Addiction is a serious issue. Seriously, and during my struggles over the past month and a half there were moments where I would have shivved my mum for a curly wurly.
After a casual conversation in a Brighton student house I found myself convinced to cut sweets and treats out of my life. As much as I had been pumping various toxins into my body throughout the weekender, in my heart I knew that the problem lay with sugar.
Not just because my first thought was 'Oh I'll cut it out next week, just one more bloody tart!’, but because on a pyjama dressed trip to the corner shop tasked with getting the booty for a dirty fry-up, I forgot the eggs, the bacon… and the mushrooms, but I managed to polish off a bag of cola bottles, before I made it back to the house. So it was decided, painfully that I had a problem.
A little internet research exposed that it wasn’t ridiculous to feel the same way about sugar the way most people feel about cigarettes. In fact, sugar affects the neurological receptors in the brain with opium-like effects, and heroin addicts are often recorded as craving sugar in the absence of the drug.
It also stimulates dopamine, serotonin and endorphins in the brain, and addicts can experience unpleasant withdrawal symptoms.
With a heavy heart I set out on a journey to kick the habit and embark on a 6-week detox as my mum always told me that it takes that long to make a habit.
Being the most responsible one of the miscreant bunch of hoodlums that I call friends, I was confident that I would be able to do it.
The first week was agony, as the internet had told me to expect. . I quickly realised that food was dull as hell without sugar and every meal was disappointing in its lack of sweetness. .. There may have been the occasional short tempered outburst, but nothing a Facebook apology couldn’t fix.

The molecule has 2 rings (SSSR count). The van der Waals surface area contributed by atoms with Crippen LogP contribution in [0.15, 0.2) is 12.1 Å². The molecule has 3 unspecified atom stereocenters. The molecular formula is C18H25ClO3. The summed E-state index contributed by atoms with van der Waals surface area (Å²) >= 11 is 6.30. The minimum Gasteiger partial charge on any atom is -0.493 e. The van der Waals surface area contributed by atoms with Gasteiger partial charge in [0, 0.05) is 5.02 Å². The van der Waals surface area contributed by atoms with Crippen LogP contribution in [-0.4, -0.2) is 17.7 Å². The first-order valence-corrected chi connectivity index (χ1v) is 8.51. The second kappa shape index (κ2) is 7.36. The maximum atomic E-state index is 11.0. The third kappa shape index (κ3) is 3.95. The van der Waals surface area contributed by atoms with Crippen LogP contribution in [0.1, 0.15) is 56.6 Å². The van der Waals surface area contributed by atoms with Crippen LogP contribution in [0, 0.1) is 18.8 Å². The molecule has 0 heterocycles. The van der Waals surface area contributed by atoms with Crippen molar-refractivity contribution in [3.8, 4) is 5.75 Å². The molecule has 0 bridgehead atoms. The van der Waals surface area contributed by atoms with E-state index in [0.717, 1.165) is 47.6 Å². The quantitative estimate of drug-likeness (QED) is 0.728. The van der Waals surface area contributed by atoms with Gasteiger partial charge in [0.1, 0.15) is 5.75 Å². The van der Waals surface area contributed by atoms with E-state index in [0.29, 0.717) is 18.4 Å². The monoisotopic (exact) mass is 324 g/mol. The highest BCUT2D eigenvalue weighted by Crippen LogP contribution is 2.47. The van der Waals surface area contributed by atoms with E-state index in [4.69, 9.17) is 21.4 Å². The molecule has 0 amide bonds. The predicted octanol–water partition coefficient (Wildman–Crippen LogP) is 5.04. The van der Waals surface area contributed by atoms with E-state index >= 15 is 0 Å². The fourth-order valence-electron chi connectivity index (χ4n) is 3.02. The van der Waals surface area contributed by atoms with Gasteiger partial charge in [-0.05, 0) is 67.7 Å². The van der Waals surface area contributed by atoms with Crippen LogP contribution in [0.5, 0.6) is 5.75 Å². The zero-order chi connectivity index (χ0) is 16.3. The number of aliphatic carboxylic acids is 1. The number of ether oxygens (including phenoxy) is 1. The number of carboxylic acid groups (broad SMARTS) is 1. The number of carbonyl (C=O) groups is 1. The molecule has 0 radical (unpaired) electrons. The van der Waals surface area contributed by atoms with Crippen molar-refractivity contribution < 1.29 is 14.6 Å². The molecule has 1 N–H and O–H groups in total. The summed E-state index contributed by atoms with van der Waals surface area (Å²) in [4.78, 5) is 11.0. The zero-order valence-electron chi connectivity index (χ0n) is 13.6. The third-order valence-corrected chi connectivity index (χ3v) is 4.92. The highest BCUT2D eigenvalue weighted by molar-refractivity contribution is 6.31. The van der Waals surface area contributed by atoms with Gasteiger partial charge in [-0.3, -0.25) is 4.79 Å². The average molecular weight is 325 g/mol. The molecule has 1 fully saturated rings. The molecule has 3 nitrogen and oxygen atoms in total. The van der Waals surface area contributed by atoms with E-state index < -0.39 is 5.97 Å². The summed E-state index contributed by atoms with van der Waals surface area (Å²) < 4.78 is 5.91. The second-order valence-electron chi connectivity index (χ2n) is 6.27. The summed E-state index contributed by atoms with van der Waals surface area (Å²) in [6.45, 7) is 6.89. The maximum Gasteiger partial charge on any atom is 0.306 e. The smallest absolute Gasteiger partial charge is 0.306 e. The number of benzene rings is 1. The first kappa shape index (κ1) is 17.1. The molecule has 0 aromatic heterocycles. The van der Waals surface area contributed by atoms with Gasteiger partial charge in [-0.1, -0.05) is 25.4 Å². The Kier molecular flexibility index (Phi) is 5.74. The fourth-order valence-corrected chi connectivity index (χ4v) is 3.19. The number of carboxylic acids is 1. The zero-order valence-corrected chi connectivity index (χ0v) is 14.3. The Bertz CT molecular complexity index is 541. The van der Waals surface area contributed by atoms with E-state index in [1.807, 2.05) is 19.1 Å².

Of course, Week 3 was the week I got to attend a children’s birthday party. Unfortunately it was thrown by a mummy that was not yet ‘yummy mummy’ enlightened, and therefore full of sweets.
It was like the 1990s, long before three year olds asked for coconut water at Pizza Hut, a time where choc-ices ruled the land. I didn’t break but I sure wished I could have been one of the coked up 5 year olds running around punching balloons.
Did you know that carb’s break down into sugar in your body? (I don't mean to be patronising but you should, it's basic nutrition). Anyway this fact meant that I ate a load of potatoes and was able to convince myself that mash was pudding.
I began to feel good, I didn't crave sugar much at all and it didn't make my soul cry when my work did ‘Friday Treats’, in fact I felt smug when well-dressed business folks ran through guiltily chiming 'Ooh just one of these little ones'. ‘Yeah’ I thought, ‘I'm totally in control of my cravings, this is zen, this must be what monks feel like’
As my time came to an end I felt positive about a sugar-free future, I expected that I would take up jogging and start collecting all the superfoods I could get my hands on. I was slightly anxious about how much effort I was going to have to put in to my inevitable healthy living Youtube channel and Instagram page, but overall I was confident.
Whilst this might have been slightly optimistic, as I have a slew of other bad habits, with the UK currently facing an epidemic of type 2 diabetes it is important to think about what we put in our bodies, and try and make small positive changes, even if it’s just declining third helpings of cheesecake.